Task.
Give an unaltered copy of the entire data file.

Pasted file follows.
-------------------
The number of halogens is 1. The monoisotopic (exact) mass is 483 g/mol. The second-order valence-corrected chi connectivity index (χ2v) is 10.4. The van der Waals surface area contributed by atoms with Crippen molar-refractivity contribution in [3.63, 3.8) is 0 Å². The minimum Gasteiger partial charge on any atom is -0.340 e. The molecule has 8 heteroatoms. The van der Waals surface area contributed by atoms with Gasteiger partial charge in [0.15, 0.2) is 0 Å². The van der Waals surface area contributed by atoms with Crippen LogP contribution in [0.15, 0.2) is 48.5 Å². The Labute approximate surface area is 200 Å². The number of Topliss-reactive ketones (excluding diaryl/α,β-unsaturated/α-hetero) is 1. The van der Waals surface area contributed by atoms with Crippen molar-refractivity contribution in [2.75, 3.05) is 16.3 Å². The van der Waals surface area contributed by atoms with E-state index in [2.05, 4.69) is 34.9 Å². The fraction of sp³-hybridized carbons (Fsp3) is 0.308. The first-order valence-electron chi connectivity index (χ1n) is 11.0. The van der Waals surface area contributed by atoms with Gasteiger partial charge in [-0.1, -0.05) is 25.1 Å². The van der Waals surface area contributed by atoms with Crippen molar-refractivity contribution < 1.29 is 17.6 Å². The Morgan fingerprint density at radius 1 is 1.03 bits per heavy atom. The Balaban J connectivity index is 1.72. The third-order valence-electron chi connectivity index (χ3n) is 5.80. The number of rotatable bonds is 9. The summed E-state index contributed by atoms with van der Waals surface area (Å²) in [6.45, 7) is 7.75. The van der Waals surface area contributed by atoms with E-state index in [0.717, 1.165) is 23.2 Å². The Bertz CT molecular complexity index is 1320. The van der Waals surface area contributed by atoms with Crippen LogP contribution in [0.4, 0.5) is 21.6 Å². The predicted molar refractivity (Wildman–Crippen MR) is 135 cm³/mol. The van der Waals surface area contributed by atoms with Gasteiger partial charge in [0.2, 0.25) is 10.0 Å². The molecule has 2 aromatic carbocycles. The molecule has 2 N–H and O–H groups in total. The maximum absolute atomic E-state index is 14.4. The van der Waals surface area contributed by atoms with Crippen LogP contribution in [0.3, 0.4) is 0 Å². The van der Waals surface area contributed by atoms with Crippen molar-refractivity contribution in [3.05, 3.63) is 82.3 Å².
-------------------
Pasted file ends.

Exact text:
The number of halogens is 1. The monoisotopic (exact) mass is 483 g/mol. The second-order valence-corrected chi connectivity index (χ2v) is 10.4. The van der Waals surface area contributed by atoms with Crippen molar-refractivity contribution in [3.63, 3.8) is 0 Å². The minimum Gasteiger partial charge on any atom is -0.340 e. The molecule has 8 heteroatoms. The van der Waals surface area contributed by atoms with Gasteiger partial charge in [0.15, 0.2) is 0 Å². The van der Waals surface area contributed by atoms with Crippen LogP contribution in [0.15, 0.2) is 48.5 Å². The Labute approximate surface area is 200 Å². The number of Topliss-reactive ketones (excluding diaryl/α,β-unsaturated/α-hetero) is 1. The van der Waals surface area contributed by atoms with Crippen molar-refractivity contribution in [2.75, 3.05) is 16.3 Å². The van der Waals surface area contributed by atoms with E-state index in [2.05, 4.69) is 34.9 Å². The fraction of sp³-hybridized carbons (Fsp3) is 0.308. The first-order valence-electron chi connectivity index (χ1n) is 11.0. The van der Waals surface area contributed by atoms with Gasteiger partial charge in [-0.1, -0.05) is 25.1 Å². The van der Waals surface area contributed by atoms with Crippen molar-refractivity contribution < 1.29 is 17.6 Å². The Morgan fingerprint density at radius 1 is 1.03 bits per heavy atom. The Balaban J connectivity index is 1.72. The third-order valence-electron chi connectivity index (χ3n) is 5.80. The number of rotatable bonds is 9. The summed E-state index contributed by atoms with van der Waals surface area (Å²) in [6.45, 7) is 7.75. The van der Waals surface area contributed by atoms with E-state index in [0.717, 1.165) is 23.2 Å². The Bertz CT molecular complexity index is 1320. The van der Waals surface area contributed by atoms with Crippen LogP contribution in [0.4, 0.5) is 21.6 Å². The predicted molar refractivity (Wildman–Crippen MR) is 135 cm³/mol. The van der Waals surface area contributed by atoms with Gasteiger partial charge in [0.2, 0.25) is 10.0 Å². The molecule has 2 aromatic carbocycles. The molecule has 2 N–H and O–H groups in total. The maximum absolute atomic E-state index is 14.4. The van der Waals surface area contributed by atoms with Crippen LogP contribution in [0.3, 0.4) is 0 Å². The van der Waals surface area contributed by atoms with Crippen molar-refractivity contribution in [3.05, 3.63) is 82.3 Å².